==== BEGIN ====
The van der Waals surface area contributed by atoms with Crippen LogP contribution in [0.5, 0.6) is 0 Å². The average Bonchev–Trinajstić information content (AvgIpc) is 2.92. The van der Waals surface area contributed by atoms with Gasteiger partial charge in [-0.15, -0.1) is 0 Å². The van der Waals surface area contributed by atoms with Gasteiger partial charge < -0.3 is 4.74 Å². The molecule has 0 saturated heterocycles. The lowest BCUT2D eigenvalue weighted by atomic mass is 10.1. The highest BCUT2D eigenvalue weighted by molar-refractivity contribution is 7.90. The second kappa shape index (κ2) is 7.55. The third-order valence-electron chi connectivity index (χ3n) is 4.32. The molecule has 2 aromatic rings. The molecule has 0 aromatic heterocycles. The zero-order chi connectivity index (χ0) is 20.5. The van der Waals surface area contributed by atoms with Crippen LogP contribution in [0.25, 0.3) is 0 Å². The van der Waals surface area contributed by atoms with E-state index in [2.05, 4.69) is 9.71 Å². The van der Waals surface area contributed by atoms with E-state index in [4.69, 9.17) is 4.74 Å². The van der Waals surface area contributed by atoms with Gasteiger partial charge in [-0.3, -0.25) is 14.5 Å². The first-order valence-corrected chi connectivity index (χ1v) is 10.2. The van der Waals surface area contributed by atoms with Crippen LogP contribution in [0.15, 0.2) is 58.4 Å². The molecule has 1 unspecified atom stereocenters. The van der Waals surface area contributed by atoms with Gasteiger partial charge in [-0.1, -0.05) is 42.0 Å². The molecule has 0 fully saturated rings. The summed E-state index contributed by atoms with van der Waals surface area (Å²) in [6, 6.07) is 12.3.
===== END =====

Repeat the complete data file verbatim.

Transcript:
The van der Waals surface area contributed by atoms with Crippen LogP contribution in [0.5, 0.6) is 0 Å². The average Bonchev–Trinajstić information content (AvgIpc) is 2.92. The van der Waals surface area contributed by atoms with Gasteiger partial charge in [-0.15, -0.1) is 0 Å². The van der Waals surface area contributed by atoms with Gasteiger partial charge < -0.3 is 4.74 Å². The molecule has 0 saturated heterocycles. The lowest BCUT2D eigenvalue weighted by atomic mass is 10.1. The highest BCUT2D eigenvalue weighted by molar-refractivity contribution is 7.90. The second kappa shape index (κ2) is 7.55. The third-order valence-electron chi connectivity index (χ3n) is 4.32. The molecule has 2 aromatic rings. The molecule has 0 aromatic heterocycles. The zero-order chi connectivity index (χ0) is 20.5. The van der Waals surface area contributed by atoms with Crippen LogP contribution in [0.25, 0.3) is 0 Å². The van der Waals surface area contributed by atoms with E-state index in [2.05, 4.69) is 9.71 Å². The van der Waals surface area contributed by atoms with E-state index in [4.69, 9.17) is 4.74 Å². The van der Waals surface area contributed by atoms with Gasteiger partial charge in [-0.3, -0.25) is 14.5 Å². The first-order valence-corrected chi connectivity index (χ1v) is 10.2. The van der Waals surface area contributed by atoms with Crippen LogP contribution in [0.15, 0.2) is 58.4 Å². The molecule has 1 unspecified atom stereocenters. The van der Waals surface area contributed by atoms with Gasteiger partial charge in [-0.1, -0.05) is 42.0 Å². The molecule has 0 fully saturated rings. The summed E-state index contributed by atoms with van der Waals surface area (Å²) in [6, 6.07) is 12.3.